Photographers on Photographers: Before These Vapid Streets: Hiroh Kikai's "Labyrinthos" by Arturo Soto

© Hiroh Kikai

Every once in a while, one is lucky enough to stumble upon an image that synthesizes an idea one had been unable to give form. The excitement of identifying one’s own sensibility in someone else’s work is indescribable, particularly if both happen to work in the same medium. I was fortunate enough to experience one of these epiphanies when I came across Hiroh Kikai’s Labyrinthos1 at a Kinokuniya bookstore. I immediately recognized his name, having recently seen his work at the ICP2 where his Asakusa Portraits3 had been the highlight of the show.

I was expecting to see more of the same, but my excitement increased when the book turned out to be a collection of cityscapes. These pictures were also monochromatic and square, a very difficult format to work in. I slowly savored every page, trying to delay the moment I had to part ways with the book, for I knew that I could not afford it. I remember leaving the bookstore that night feeling elated and moved. The pictures had captivated me so much, that I went back a couple of times to go through the book again, thanking that nobody had bought the only available copy yet. I moved to Mexico City shortly thereafter, and Labyrinthos became part of my silly list of “books that slipped away”. Fortunately, the store still had a copy (probably not the same one) when I visited two years later. I am only narrating this irreverent timeline of events to emphasize how not having the book actually allowed me to keep on thinking about its pictures, perhaps even to the point of romanticizing them4;. Their austerity had definitely left a strong impression on me.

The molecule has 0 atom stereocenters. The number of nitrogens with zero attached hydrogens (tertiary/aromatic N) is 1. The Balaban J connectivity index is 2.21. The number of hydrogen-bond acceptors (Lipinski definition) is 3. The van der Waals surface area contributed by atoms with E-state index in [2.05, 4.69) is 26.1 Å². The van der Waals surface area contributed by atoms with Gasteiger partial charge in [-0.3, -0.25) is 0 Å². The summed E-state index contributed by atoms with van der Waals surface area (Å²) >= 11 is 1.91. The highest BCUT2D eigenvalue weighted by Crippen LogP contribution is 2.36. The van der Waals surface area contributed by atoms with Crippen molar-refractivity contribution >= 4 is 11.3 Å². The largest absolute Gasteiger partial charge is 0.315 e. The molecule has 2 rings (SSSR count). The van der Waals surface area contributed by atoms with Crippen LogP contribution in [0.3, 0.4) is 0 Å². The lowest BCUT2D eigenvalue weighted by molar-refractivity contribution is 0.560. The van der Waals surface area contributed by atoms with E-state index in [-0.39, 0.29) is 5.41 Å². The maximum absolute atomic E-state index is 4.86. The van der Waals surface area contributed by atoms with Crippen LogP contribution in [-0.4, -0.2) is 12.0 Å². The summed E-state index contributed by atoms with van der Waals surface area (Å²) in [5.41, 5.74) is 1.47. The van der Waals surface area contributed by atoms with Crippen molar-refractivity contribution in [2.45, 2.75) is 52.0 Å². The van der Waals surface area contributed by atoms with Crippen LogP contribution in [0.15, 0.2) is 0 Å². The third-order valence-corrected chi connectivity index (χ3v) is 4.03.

© Hiroh Kikai